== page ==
Tags: Changes to the DSM -V, Diagnosing Personality Disorders, DSM-IV, DSM5.org, Narcissism, Narcissist, Narcissistic Personality Disorder, NPD, Personality Disorders, Psychopathy, Public comment on DSM V, Relationships
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How could you not love an article that begins with a psychiatrist lamenting, “Where are we going to put the narcissists?”
Psychiatric Diagnoses Get a Rethinking appeared in the Los Angeles Times today. It’s a very interesting read. It seems that psychiatrists, sipping drinks from coconut shells at the American Psychiatric Association’s five-day conference, have been duking it out over the proposed changes to the DSM-V due out in 2013.
Dr. Allen Frances, chairman of the DSM -IV Task Force (sounds so military, almost special-opish!) and one of the most vocal critics of proposed changes pointed out that many advances in brain imaging and molecular biology have given professional insight into the workings of the brain, but there is still much to learn (before throwing out the baby with the bathwater). The bold type is my take on this whole mess.
If you go to DSM5.org, you’ll find the suggested changes listed. The American Psychiatric Association has opened up the changes for public comments. I put in my two cents during the first public comment session last year. The second public session began this month and runs through June 15th. Speak now or forever hold your peace!
DSM-V to Ignore Narcissists – Part 2 April 21, 2011Posted by alwaysjan in Narcissistic Personality Disorder.
Tags: Changes to the DSM -V, Diagnosing Personality Disorders, DSM-IV, Dual Diagnosis, Narcissism, Narcissist, Narcissistic Personality Disorder, NPD, Personality Disorders, Psychopathy, Relationships, Statistical Clustering, Statistical Dimension Reduction
“There are three kinds of lies: lies, damned lies and statistics.”
Since writing DSM-V to Ignore Narcissists?, I came across an interesting article, The Mathematics of Narcissism , on Slate. It offers a statistical rationale for eliminating Narcissistic Personality Disorder from the DSM-V due out in 2013.
I should mention that when I took a statistics class for my master’s degree two summers ago, I woke up every morning weeping. My poor husband hadn’t seen me like that since the first year we were married! I don’t mind looking at bar graphs, line plots, and pie charts. I just didn’t want to fall into the abyss of Excel spreadsheets. I survived the course and even earned an A, but it was like pulling teeth- slowly and one at a time. Even so, I was able to follow this article, though it would have helped if there were pie charts in color.
The changes proposed for the DSM-V have been years in the making. They address the fact that many of the current ten personality disorders overlap, so instead of “clustering” personality disorders, the DSM-V is going with “dimension reduction.” Oh dear, I’m having statistical PTSD as I type this! If it’s any consolation to those who’ve had a close encounter with a narcissist, the proposed changes are extremely controversial and seem to please no one, least of all psychiatrists.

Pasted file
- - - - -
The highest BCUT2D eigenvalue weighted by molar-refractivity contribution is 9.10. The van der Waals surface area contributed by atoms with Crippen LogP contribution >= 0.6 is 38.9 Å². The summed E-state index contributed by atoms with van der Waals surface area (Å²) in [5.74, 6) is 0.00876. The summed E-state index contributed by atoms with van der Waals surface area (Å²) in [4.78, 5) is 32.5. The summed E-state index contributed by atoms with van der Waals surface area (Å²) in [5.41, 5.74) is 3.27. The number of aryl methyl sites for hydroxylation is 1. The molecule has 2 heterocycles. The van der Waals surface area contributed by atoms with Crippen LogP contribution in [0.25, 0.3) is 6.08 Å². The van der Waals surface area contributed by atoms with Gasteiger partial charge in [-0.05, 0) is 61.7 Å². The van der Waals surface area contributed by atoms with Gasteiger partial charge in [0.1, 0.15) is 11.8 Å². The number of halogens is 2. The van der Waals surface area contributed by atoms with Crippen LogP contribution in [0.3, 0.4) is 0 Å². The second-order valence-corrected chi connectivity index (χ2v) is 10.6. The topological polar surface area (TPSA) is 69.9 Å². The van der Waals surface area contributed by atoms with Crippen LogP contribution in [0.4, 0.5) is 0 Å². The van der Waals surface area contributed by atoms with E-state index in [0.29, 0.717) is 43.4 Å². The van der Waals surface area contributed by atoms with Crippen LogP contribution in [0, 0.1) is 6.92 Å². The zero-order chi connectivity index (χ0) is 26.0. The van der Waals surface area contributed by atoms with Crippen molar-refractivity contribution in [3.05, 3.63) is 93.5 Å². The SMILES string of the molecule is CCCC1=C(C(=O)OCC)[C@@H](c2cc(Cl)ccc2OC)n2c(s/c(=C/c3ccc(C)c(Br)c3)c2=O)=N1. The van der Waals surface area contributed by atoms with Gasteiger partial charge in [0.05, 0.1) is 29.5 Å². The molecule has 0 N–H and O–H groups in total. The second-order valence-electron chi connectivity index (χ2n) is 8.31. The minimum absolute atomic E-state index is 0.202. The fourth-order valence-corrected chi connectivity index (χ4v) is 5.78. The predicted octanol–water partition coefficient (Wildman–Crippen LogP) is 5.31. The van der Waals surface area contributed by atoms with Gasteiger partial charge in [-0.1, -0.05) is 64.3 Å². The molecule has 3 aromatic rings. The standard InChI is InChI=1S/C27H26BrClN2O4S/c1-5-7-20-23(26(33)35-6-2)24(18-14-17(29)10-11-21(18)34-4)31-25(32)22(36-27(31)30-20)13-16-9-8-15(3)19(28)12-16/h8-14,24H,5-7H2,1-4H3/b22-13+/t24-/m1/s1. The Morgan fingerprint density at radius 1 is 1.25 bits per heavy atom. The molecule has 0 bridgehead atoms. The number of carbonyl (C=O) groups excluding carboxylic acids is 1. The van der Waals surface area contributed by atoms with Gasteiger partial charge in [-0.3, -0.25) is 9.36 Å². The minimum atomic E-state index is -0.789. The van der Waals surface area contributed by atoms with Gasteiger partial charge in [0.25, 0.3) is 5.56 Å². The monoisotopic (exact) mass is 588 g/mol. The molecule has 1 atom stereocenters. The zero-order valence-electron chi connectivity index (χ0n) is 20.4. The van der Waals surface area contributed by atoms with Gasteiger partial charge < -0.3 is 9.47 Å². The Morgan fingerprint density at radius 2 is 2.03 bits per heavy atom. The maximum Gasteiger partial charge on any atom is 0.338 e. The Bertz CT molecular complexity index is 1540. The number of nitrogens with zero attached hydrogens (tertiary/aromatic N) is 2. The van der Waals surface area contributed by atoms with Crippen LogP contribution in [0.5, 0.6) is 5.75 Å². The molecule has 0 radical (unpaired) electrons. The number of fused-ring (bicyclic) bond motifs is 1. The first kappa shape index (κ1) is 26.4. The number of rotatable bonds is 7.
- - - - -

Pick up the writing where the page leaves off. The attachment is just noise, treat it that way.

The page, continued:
Personality disorders are being scrapped and replaced with six axes of personality traits, though no single one will be designated as the Axis of Evil. The axes are:
1) negative emotionality
So, come 2013, there will still be narcissism, but no narcissists. Those formerly diagnosed with NPD will score high on four facets of antagonism; callousness, manipulativeness, narcissism, and histrionism. So how will this help those who’ve had a close encounter with a narcissist? It won’t. But read the article and see what you think.
If it’s any consolation, psychopathy, which was eliminated from the DSM-IV, is back. Dexter, take note!
The Mirror Talks – Reflections on Narcissism #5 February 23, 2011Posted by alwaysjan in Narcissistic Personality Disorder.
Tags: Devaluation and Discard, Does the Narcissist Miss me, Emotional Abuse, Emotional Vampires, Health, How do I get a Narcissist back?, Narcissism, Narcissistic Personality Disorder, NPD, Personality Disorders, Relationships
In this series, I’m using a “search term” I’ve come across as a jumping off point for a discussion. (Please read my Close Encounter with a Narcissist series first, or it’s like walking in after the movie’s started. Shhhh!) Here goes.
Does the Narcissist Miss Me?
After you pick a flea off a dog, does the flea miss the dog? No, it misses its supply of blood. But, any dog will do – any warm body for that matter. Sorry. I know that’s not what you wanted to hear.
We all want to think we are/were special. We want the N to miss us. We bent over backwards to please them. We were emotional contortionists. But the sad truth is that once the D&D (Devaluation and Discard) is underway, you’re like yesterday’s newspaper – something to be put out with the trash.
I’m constantly amazed, but not surprised, at how many people ask, “How do I get a N back?” That’s like asking, “How can I get my cancer to metastasize? Could I have a second helping of abuse, please?” Why do you want this emotional vampire back in your life? Usually, it’s because you think this time, knowing what you do, you can change the outcome. But, that’s magical thinking on YOUR part. The script allows no room for improvisation. After Act 1 (the Idealization Phase, Act 2 (Devaluation), and Act 3 (Discard), the show is over. The End. Any further contact with the N will be like watching a rerun. Only this time you know how it ends. Do you really want to be left sitting alone in a dark theater watching the credits roll – credits that omit your name because your appearance was left on the cutting room floor? (Okay, with digital technology that’s a reach, but you get the idea.)